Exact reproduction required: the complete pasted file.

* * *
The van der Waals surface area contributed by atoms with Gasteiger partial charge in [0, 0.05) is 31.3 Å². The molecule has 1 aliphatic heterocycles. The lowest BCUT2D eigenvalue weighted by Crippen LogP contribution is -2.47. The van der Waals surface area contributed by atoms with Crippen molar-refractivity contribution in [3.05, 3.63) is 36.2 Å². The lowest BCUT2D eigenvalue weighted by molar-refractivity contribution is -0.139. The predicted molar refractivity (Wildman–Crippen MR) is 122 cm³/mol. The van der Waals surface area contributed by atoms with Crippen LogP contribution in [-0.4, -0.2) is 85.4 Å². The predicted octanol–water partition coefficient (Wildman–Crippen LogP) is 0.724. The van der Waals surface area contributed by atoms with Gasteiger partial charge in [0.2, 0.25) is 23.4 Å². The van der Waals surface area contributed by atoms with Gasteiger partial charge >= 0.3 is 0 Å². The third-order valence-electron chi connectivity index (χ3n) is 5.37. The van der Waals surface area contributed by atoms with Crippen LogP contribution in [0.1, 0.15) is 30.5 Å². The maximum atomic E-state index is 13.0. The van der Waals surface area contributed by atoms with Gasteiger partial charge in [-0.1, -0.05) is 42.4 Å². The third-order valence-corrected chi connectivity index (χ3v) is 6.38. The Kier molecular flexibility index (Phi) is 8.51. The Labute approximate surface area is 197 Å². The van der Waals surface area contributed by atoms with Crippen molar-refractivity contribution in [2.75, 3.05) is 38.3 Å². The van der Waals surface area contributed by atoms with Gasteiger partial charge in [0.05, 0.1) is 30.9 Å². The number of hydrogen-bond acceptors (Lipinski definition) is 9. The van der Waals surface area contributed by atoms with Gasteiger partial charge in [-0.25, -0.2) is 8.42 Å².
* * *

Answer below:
The van der Waals surface area contributed by atoms with Gasteiger partial charge in [0, 0.05) is 31.3 Å². The molecule has 1 aliphatic heterocycles. The lowest BCUT2D eigenvalue weighted by Crippen LogP contribution is -2.47. The van der Waals surface area contributed by atoms with Crippen molar-refractivity contribution in [3.05, 3.63) is 36.2 Å². The lowest BCUT2D eigenvalue weighted by molar-refractivity contribution is -0.139. The predicted molar refractivity (Wildman–Crippen MR) is 122 cm³/mol. The van der Waals surface area contributed by atoms with Crippen LogP contribution in [-0.4, -0.2) is 85.4 Å². The predicted octanol–water partition coefficient (Wildman–Crippen LogP) is 0.724. The van der Waals surface area contributed by atoms with Gasteiger partial charge in [0.2, 0.25) is 23.4 Å². The van der Waals surface area contributed by atoms with Gasteiger partial charge >= 0.3 is 0 Å². The third-order valence-electron chi connectivity index (χ3n) is 5.37. The van der Waals surface area contributed by atoms with Crippen LogP contribution in [0.1, 0.15) is 30.5 Å². The maximum atomic E-state index is 13.0. The van der Waals surface area contributed by atoms with Gasteiger partial charge in [-0.1, -0.05) is 42.4 Å². The third-order valence-corrected chi connectivity index (χ3v) is 6.38. The Kier molecular flexibility index (Phi) is 8.51. The Labute approximate surface area is 197 Å². The van der Waals surface area contributed by atoms with Crippen molar-refractivity contribution in [2.75, 3.05) is 38.3 Å². The van der Waals surface area contributed by atoms with Gasteiger partial charge in [0.05, 0.1) is 30.9 Å². The number of hydrogen-bond acceptors (Lipinski definition) is 9. The van der Waals surface area contributed by atoms with Gasteiger partial charge in [-0.25, -0.2) is 8.42 Å².